As Apple wrestles with its own App Store issues, Google has announced tweaks to Google Play that could make things a little more enticing to app developers.
The new developments build on Google’s March announcement of a “15 percent service fee tier,” which applies to the first million dollars that developers earn off an app or service on Google Play. (Once those total earnings exceed one million, the fee rises to 30 percent; there are also a couple of rules associated with the 15 percent tier.)
Now, Google is widely rolling out the Play Media Experience Program, which offers developers the chance to build and market video, audio, and e-book apps that are deeply integrated with Google platforms such as Google TV, Wear OS, and even Android Auto. The “service fee” for these “premium experiences” is also 15 percent, according to the company, but the requirements for enrolling in the program are stringent (including a high rate of monthly installs and a developer account “in good standing”).
Google’s motives behind this initiative are pretty clear: It wants to build a robust app ecosystem around devices other than Android-powered smartphones and tablets. A massive library of video, audio, and e-book content will also allow Google to stay competitive with Facebook, Snap, and other companies that are investing heavily in high-quality video and audio content.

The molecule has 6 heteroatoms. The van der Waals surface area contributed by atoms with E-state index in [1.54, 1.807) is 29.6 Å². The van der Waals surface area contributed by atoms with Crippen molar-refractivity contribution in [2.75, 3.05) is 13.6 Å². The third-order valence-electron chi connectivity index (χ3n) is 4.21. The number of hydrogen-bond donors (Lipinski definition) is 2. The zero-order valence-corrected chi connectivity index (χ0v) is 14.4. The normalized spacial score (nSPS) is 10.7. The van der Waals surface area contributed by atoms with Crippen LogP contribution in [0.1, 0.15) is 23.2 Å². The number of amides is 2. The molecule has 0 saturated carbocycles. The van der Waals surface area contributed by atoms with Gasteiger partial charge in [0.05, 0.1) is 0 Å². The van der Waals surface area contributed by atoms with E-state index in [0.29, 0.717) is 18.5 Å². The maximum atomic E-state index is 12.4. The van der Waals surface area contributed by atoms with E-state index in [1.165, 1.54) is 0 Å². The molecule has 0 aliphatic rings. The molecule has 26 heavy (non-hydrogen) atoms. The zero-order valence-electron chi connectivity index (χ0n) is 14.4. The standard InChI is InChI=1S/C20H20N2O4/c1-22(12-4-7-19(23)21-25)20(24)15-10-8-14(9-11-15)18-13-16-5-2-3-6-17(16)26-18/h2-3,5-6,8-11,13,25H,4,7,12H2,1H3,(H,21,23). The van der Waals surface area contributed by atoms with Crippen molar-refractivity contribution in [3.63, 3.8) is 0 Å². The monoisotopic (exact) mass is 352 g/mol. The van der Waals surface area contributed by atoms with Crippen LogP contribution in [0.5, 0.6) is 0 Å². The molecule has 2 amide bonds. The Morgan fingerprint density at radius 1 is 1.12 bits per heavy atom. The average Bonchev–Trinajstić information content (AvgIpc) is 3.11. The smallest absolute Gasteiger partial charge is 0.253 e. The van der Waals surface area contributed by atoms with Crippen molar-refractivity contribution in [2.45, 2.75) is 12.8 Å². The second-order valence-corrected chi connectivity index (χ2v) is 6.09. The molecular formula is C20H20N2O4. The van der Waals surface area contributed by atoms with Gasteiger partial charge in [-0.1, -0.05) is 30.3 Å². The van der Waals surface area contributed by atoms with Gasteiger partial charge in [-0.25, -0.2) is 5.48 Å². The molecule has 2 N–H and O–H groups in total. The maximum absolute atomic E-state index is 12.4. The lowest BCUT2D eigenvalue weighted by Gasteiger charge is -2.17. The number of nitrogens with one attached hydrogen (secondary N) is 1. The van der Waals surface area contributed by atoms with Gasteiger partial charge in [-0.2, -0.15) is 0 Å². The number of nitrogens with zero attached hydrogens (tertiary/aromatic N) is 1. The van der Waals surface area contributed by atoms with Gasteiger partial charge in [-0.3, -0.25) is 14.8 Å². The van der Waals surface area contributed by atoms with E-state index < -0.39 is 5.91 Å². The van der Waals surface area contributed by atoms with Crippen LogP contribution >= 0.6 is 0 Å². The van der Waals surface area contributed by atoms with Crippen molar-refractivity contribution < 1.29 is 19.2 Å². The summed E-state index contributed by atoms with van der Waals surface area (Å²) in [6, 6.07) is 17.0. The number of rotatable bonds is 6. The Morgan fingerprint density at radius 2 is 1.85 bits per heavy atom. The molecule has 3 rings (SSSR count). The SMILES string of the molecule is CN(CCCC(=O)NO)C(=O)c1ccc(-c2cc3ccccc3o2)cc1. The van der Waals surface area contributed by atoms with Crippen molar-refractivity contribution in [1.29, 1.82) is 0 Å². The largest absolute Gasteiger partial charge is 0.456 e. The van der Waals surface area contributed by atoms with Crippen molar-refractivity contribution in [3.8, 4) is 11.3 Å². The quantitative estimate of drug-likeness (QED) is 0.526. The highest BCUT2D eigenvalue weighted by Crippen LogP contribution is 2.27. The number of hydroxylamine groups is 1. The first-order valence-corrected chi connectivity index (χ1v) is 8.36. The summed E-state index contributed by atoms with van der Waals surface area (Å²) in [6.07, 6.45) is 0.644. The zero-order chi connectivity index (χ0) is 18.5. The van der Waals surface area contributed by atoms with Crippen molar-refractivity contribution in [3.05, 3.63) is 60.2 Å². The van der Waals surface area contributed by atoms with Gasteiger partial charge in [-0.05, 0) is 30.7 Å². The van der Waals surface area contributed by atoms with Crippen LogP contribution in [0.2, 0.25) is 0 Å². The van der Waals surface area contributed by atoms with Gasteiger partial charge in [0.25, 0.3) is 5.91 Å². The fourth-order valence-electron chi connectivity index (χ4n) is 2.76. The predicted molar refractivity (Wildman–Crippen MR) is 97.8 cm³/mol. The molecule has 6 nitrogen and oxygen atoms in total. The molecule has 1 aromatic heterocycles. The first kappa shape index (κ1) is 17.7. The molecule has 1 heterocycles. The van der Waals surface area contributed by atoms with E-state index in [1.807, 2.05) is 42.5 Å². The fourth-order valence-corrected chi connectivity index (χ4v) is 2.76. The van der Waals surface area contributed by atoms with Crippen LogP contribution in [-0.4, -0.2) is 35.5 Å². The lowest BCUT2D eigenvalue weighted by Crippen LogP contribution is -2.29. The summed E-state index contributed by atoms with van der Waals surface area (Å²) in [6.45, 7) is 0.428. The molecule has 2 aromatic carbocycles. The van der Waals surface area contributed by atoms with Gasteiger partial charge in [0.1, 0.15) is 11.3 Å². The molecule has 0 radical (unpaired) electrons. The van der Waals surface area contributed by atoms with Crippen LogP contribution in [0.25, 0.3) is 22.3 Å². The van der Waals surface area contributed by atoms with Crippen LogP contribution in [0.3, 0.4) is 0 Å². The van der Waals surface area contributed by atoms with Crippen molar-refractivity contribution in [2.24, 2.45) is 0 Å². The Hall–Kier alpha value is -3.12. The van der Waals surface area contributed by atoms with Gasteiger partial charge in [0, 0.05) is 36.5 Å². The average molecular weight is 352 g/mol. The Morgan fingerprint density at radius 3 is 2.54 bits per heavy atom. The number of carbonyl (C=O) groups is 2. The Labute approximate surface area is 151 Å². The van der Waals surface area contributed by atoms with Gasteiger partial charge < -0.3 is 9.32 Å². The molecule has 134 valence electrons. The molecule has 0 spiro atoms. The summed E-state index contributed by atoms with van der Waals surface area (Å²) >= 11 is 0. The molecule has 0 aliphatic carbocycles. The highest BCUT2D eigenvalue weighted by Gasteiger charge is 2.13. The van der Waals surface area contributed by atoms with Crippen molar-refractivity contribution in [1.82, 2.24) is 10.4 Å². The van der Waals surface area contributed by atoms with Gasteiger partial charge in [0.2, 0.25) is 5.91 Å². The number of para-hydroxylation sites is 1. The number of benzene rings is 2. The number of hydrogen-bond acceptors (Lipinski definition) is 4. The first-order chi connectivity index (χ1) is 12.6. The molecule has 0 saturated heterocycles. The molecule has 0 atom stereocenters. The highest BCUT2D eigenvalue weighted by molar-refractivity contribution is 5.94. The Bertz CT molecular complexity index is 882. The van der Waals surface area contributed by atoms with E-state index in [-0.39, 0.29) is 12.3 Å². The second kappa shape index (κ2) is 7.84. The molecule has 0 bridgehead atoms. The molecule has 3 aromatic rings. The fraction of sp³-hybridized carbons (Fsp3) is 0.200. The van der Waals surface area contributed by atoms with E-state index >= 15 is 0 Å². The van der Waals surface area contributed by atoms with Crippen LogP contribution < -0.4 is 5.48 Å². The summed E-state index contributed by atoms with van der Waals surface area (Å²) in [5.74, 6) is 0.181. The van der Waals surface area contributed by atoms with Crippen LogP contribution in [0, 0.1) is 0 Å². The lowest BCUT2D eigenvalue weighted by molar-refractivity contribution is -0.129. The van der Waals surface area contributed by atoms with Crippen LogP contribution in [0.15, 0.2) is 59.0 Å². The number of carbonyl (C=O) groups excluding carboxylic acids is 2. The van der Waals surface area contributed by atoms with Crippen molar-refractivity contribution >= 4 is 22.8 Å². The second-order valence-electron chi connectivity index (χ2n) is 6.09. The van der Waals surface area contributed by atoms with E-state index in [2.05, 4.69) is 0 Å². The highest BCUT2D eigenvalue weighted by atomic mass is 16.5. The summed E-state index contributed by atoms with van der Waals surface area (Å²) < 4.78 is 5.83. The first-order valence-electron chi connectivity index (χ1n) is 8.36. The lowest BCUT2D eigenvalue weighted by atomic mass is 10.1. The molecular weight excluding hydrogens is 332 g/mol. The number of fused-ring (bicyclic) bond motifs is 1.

Google claims that its “15 percent” rule will reduce fees for 99 percent of the world’s Android developers. “These are funds that can help developers scale up at a critical phase of their growth by hiring more engineers, adding to their marketing staff, increasing server capacity, and more,” Sameer Samat, VP of Product Management, wrote in a corporateblog posting earlier this year.
“While these investments are most critical when developers are in the earlier stages of growth, scaling an app doesn’t stop once a partner has reached $1M in revenue—we’ve heard from our partners making $2M, $5M and even $10M a year that their services are still on a path to self-sustaining orbit,” Samat continued. “This is why we are making this reduced fee on the first $1M of total revenue earned each year available to every Play developer, regardless of size.”
Google’s fee reductions followed a similar move by Apple, which announced last year that it would take 15 percent of revenues from developers that generated less than $1 million per year via the App Store. As with developers on Google Play, those developers that make more than $1 million through iOS apps are subject to Apple’s longtime 30 percent commission.